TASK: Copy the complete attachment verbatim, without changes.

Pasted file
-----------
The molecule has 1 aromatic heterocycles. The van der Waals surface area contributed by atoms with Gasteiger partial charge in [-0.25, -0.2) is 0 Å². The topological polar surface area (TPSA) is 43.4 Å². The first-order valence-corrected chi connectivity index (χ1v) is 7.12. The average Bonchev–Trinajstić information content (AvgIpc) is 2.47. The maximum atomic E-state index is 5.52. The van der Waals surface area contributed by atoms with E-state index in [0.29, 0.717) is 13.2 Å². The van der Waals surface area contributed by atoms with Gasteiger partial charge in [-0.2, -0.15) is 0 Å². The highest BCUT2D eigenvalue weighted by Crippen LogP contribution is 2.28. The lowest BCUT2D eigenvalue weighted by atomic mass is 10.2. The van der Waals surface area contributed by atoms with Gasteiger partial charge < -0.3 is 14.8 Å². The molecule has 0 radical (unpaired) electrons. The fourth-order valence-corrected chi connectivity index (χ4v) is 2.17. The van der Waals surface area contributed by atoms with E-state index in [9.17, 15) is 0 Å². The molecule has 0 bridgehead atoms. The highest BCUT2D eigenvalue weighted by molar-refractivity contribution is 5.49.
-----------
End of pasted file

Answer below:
The molecule has 1 aromatic heterocycles. The van der Waals surface area contributed by atoms with Gasteiger partial charge in [-0.25, -0.2) is 0 Å². The topological polar surface area (TPSA) is 43.4 Å². The first-order valence-corrected chi connectivity index (χ1v) is 7.12. The average Bonchev–Trinajstić information content (AvgIpc) is 2.47. The maximum atomic E-state index is 5.52. The van der Waals surface area contributed by atoms with E-state index in [0.29, 0.717) is 13.2 Å². The van der Waals surface area contributed by atoms with Gasteiger partial charge in [-0.2, -0.15) is 0 Å². The highest BCUT2D eigenvalue weighted by Crippen LogP contribution is 2.28. The lowest BCUT2D eigenvalue weighted by atomic mass is 10.2. The van der Waals surface area contributed by atoms with Gasteiger partial charge < -0.3 is 14.8 Å². The molecule has 0 radical (unpaired) electrons. The fourth-order valence-corrected chi connectivity index (χ4v) is 2.17. The van der Waals surface area contributed by atoms with E-state index in [9.17, 15) is 0 Å². The molecule has 0 bridgehead atoms. The highest BCUT2D eigenvalue weighted by molar-refractivity contribution is 5.49.